As an auctioneer and bidder in other auctions, I have sat on both sides of the rostrum. Far from being a busman's holiday, bidding in other auctions can be a great thrill, especially when there is active competition and the auctioneer is skilled. The "theater" of the auction is easy to become a part of when you wage battle over a coveted lot.

One auction I particularly enjoyed had nothing to do with stamps. It was a furniture auction in downtown Manhattan, where a small Federal period work table was being offered. The majority of lots were "repro," the philatelic equivalent of regummed and reperfed, but this small table was authentic, dating back to the first decade of the nineteenth century. It was a collector's dream -- a "sleeper" -- and I was determined to buy myself a bargain.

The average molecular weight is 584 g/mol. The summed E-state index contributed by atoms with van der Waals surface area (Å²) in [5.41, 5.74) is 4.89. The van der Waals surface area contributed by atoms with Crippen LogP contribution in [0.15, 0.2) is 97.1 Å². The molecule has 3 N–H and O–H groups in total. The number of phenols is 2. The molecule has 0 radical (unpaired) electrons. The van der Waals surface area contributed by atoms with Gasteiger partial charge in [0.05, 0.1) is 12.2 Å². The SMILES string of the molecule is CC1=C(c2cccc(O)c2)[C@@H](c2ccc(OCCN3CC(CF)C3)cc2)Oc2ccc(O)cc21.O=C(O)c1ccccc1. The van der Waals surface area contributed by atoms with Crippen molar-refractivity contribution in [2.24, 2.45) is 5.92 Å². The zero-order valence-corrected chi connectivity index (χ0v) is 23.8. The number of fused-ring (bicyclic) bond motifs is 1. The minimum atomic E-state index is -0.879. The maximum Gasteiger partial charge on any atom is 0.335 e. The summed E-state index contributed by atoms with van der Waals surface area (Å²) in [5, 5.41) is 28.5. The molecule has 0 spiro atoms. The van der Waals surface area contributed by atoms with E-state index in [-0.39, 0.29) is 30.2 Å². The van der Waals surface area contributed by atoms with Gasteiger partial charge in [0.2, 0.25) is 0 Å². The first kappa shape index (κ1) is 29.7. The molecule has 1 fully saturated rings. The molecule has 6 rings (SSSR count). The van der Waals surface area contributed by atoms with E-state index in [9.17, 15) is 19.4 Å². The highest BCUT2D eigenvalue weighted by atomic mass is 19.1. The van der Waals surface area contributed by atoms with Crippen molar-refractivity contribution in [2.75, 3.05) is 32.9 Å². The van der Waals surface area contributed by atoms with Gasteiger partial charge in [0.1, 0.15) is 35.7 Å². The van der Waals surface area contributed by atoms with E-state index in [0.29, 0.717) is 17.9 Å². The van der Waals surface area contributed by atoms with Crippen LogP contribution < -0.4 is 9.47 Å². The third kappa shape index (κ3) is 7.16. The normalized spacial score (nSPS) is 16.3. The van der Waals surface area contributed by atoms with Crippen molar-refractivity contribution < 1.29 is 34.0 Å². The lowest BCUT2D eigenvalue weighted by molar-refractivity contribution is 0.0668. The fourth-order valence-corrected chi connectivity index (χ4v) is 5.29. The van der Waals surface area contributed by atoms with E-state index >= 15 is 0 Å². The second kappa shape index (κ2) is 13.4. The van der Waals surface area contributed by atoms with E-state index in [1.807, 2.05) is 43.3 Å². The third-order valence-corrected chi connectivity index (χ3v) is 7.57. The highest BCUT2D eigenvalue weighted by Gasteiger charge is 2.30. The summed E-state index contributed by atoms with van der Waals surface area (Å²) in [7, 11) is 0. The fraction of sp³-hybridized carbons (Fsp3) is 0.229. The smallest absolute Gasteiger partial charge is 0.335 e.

On the day of the auction, the saleroom was filled with unfamiliar faces, yet the same roles were being played. There were the dealers at the back, the spectators, the regulars and, in some obvious cases, the nervous consignors.

With an estimate of $100-150, and my pre-determined "maximum" bid of $600, I sat confidently as the auctioneer came to the desired lot. Earlier lots had been selling at or below the published estimates, which fueled my greedy anticipation as the table was brought up on view. But this "sleeper" woke up, and the bids bounced to $200, $300, $500, past $600 - - and my paddle was not even raised yet. Finally, at $750, the bidding seemed to slow down, with a few dealers at the back left in the action, and I raised my paddle. After tiring out a bidder standing in the rear -- the certain posture of a dealer -- the lot was mine for $950, which, after commissions and tax, was almost double my intended bid. No regrets.